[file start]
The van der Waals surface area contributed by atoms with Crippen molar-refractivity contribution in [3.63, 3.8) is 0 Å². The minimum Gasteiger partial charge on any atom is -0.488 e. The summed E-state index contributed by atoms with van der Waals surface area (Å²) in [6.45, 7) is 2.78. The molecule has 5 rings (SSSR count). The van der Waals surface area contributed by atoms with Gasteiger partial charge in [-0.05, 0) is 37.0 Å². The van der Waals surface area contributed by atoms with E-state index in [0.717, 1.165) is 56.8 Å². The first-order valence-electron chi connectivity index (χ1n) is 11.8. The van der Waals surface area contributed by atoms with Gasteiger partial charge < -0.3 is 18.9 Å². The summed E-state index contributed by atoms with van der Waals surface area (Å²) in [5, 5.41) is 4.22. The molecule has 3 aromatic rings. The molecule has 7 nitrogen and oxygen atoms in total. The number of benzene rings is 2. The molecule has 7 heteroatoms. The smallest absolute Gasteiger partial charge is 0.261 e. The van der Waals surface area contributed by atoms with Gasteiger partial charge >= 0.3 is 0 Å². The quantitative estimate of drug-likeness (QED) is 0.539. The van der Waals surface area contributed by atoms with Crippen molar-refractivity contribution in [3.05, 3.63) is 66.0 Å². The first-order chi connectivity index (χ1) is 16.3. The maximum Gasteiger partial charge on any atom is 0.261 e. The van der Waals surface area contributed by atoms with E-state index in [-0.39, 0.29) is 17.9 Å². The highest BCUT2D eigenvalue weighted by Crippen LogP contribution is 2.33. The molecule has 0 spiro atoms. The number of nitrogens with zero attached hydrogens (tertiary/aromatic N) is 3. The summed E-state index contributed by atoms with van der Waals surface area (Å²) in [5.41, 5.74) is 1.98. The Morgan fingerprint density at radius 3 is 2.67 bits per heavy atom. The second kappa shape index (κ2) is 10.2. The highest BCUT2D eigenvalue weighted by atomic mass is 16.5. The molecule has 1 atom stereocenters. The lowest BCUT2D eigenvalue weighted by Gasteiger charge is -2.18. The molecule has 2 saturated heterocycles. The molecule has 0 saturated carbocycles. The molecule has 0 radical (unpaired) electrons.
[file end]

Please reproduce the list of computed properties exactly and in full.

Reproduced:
The van der Waals surface area contributed by atoms with Crippen molar-refractivity contribution in [3.63, 3.8) is 0 Å². The minimum Gasteiger partial charge on any atom is -0.488 e. The summed E-state index contributed by atoms with van der Waals surface area (Å²) in [6.45, 7) is 2.78. The molecule has 5 rings (SSSR count). The van der Waals surface area contributed by atoms with Gasteiger partial charge in [-0.05, 0) is 37.0 Å². The van der Waals surface area contributed by atoms with E-state index in [0.717, 1.165) is 56.8 Å². The first-order valence-electron chi connectivity index (χ1n) is 11.8. The van der Waals surface area contributed by atoms with Gasteiger partial charge < -0.3 is 18.9 Å². The summed E-state index contributed by atoms with van der Waals surface area (Å²) in [5, 5.41) is 4.22. The molecule has 3 aromatic rings. The molecule has 7 nitrogen and oxygen atoms in total. The number of benzene rings is 2. The molecule has 7 heteroatoms. The smallest absolute Gasteiger partial charge is 0.261 e. The van der Waals surface area contributed by atoms with Gasteiger partial charge >= 0.3 is 0 Å². The quantitative estimate of drug-likeness (QED) is 0.539. The van der Waals surface area contributed by atoms with Crippen molar-refractivity contribution in [3.05, 3.63) is 66.0 Å². The first-order chi connectivity index (χ1) is 16.3. The maximum Gasteiger partial charge on any atom is 0.261 e. The van der Waals surface area contributed by atoms with E-state index in [-0.39, 0.29) is 17.9 Å². The highest BCUT2D eigenvalue weighted by Crippen LogP contribution is 2.33. The molecule has 0 spiro atoms. The number of nitrogens with zero attached hydrogens (tertiary/aromatic N) is 3. The summed E-state index contributed by atoms with van der Waals surface area (Å²) in [5.41, 5.74) is 1.98. The Morgan fingerprint density at radius 3 is 2.67 bits per heavy atom. The second kappa shape index (κ2) is 10.2. The highest BCUT2D eigenvalue weighted by atomic mass is 16.5. The molecule has 1 atom stereocenters. The lowest BCUT2D eigenvalue weighted by Gasteiger charge is -2.18. The molecule has 2 saturated heterocycles. The molecule has 0 saturated carbocycles. The molecule has 0 radical (unpaired) electrons.